This play typifies what separates Mathis from most guards in the league. The run goes all the way around right end, well away from the left guard, and likely any influence he is going to have on the play is going to be relatively minimal. He still executes his assignment as if it was the key block at the point of attack, and that has an effect on games and runs. “If someone was to look at stats that were labeled as “runs to the right” then a lot of the time the RG and RT would get the credit and/or the blame for those plays.” said Mathis. “When in all reality, these Zone plays are many times stopped by the defenders that the other side of the line failed to block. Regardless of the frequency of backside defenders making tackles, one is enough for me to view every block with equal importance. There’s no need to ever take a play off.”
In this instance his job is to get to the second level and cut off the potential pursuit of the backside inside linebacker, Ernie Sims. That job is made easier by the fact that both ILBs come up to crowd the line of scrimmage and threaten to attack, effectively playing right into the offense’s hands, but it’s what happens after contact that is impressive.
If you watch interior linemen working their way to the second level most of the time they are looking to simply identify their target and get in the way. They often throw a cut block on plays like this simply to try and stop the pursuit. Rarely do you see a player try to engage, lock on and take the defender out of the play, but that’s exactly what Mathis does.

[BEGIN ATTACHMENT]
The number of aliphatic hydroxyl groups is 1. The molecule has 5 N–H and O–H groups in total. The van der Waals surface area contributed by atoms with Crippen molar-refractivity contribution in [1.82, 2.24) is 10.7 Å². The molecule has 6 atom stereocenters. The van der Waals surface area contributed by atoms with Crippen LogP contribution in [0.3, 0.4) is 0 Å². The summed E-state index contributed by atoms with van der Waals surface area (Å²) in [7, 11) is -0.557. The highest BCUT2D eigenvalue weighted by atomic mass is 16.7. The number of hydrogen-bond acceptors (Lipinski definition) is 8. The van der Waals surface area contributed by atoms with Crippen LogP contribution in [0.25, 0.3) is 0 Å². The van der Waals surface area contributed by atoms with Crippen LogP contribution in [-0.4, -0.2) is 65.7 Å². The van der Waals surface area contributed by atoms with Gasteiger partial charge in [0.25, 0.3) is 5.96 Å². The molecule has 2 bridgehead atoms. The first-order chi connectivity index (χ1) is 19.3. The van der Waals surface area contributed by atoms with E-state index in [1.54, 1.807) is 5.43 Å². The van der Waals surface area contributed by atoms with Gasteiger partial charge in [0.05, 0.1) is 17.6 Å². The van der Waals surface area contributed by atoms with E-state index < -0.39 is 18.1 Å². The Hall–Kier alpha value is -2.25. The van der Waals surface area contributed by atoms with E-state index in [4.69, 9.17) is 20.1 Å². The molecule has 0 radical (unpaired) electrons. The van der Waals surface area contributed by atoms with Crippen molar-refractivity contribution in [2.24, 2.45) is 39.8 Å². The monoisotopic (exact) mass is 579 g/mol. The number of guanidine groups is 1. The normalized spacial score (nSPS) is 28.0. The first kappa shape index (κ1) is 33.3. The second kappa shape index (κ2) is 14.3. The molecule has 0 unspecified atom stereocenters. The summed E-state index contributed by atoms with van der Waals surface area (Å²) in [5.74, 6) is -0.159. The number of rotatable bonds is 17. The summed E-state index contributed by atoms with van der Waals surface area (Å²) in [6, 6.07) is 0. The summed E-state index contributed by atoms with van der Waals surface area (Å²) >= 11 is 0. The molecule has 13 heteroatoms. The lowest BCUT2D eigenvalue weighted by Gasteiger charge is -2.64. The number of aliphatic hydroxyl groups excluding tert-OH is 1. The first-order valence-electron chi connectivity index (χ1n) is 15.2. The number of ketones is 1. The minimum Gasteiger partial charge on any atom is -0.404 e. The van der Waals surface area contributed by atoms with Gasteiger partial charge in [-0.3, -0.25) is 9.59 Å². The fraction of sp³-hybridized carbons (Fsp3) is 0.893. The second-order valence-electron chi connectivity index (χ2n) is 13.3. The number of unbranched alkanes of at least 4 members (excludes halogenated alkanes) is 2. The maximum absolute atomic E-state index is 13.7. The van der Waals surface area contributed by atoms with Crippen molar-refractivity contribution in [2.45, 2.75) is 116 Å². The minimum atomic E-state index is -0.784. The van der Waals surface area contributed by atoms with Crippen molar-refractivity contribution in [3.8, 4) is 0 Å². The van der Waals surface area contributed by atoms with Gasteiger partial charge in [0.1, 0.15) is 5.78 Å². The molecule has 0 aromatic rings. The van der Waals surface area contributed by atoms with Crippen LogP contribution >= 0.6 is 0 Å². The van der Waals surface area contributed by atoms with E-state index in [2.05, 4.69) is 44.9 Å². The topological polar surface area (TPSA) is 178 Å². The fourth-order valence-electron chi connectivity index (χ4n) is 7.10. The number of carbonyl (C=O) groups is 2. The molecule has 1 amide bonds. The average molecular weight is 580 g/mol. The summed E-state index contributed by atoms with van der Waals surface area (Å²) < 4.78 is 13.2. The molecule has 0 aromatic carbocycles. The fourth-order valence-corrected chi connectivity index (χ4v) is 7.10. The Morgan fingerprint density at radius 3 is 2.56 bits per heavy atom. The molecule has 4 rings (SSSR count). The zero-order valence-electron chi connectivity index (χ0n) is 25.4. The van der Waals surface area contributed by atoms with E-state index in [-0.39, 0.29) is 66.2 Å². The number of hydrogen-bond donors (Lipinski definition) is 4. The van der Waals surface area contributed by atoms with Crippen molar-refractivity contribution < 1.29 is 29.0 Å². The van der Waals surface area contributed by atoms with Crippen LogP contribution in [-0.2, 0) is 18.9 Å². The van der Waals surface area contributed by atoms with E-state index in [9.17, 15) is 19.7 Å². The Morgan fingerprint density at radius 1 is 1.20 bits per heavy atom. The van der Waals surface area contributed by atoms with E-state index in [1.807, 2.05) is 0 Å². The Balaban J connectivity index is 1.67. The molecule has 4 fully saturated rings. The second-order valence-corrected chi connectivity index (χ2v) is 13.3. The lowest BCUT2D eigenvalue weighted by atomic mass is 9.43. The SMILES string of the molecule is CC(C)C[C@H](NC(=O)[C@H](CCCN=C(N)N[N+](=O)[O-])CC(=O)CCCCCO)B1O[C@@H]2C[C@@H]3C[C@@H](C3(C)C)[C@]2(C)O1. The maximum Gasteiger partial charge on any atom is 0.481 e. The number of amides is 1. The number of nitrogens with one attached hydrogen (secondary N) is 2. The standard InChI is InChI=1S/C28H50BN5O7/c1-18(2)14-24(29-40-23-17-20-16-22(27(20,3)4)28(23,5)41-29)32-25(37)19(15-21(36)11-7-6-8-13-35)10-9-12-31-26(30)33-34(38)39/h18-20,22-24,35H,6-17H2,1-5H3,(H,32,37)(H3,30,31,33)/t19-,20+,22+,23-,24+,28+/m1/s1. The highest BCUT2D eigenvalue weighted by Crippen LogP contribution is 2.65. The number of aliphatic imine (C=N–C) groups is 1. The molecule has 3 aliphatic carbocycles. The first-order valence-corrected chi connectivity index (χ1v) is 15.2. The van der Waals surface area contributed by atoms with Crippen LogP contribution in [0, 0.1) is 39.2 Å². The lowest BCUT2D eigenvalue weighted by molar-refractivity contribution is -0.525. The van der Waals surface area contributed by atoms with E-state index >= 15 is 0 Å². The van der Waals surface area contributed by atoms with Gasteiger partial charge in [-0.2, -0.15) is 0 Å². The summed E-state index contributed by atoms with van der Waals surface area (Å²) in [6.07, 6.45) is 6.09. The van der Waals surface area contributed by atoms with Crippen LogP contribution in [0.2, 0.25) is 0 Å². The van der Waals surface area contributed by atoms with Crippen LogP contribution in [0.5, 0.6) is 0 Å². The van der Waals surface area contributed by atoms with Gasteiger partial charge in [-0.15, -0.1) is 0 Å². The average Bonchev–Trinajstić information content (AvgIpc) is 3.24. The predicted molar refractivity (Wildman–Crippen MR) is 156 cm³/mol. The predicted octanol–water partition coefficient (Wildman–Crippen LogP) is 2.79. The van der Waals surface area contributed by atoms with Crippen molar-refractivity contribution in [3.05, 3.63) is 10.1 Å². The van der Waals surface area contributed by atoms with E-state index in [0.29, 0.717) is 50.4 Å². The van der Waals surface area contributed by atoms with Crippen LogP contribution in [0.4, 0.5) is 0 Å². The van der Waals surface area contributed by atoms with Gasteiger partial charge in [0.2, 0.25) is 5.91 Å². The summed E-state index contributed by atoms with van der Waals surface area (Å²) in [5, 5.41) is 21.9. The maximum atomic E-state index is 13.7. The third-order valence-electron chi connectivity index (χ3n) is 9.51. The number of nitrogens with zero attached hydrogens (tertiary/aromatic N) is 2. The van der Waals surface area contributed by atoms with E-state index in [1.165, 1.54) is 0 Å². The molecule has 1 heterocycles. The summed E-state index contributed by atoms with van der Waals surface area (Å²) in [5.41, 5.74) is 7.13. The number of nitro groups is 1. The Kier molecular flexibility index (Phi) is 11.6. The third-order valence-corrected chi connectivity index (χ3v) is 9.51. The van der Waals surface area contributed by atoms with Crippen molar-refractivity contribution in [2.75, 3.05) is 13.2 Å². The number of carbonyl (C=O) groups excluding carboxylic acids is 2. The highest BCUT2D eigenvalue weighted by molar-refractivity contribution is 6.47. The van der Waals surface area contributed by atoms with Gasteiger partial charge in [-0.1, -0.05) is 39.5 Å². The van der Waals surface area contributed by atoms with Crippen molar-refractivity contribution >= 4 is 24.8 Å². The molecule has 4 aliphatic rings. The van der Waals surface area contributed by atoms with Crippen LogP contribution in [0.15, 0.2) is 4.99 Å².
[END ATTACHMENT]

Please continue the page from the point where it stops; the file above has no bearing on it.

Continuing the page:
The key to blocks on linebackers is speed as Mathis explains. “I don’t have to deliver as much force to a LB as I do a DL, like the Q1 plays, so my initial focus is speed. I run fast to get position on the defender then lock my hands on to force him to the side of me opposite the football.” Instead of simply trying to get in his way or throw a cut block, Mathis is actively trying to lock on to his assignment and turn him away from the football, effectively walling off any potential pursuit he may have and ensuring that the run doesn’t just make it to the second level, but makes it well down field.
Against some linebackers this is unlikely to ever be an issue, but Sims is one of the fastest linebackers in football for all his faults. Without taking him out there would be a very real possibility that he could get in on the play with his pursuit speed. Against another guard he may have been able to evade the block and been merely slowed down. In this instance Mathis turns him fully away from the play allowing the running back to get fifteen yards down field before Sims can even get off the block.
Though the Eagles season might be a write off, fans can console themselves that at least they have one of the league’s best performing players in the shape of Mathis. The tape doesn’t lie, and in this case the tape shows the Eagles invested wise money to keep their left guard around, even if the other four members of that line have succumbed to injury.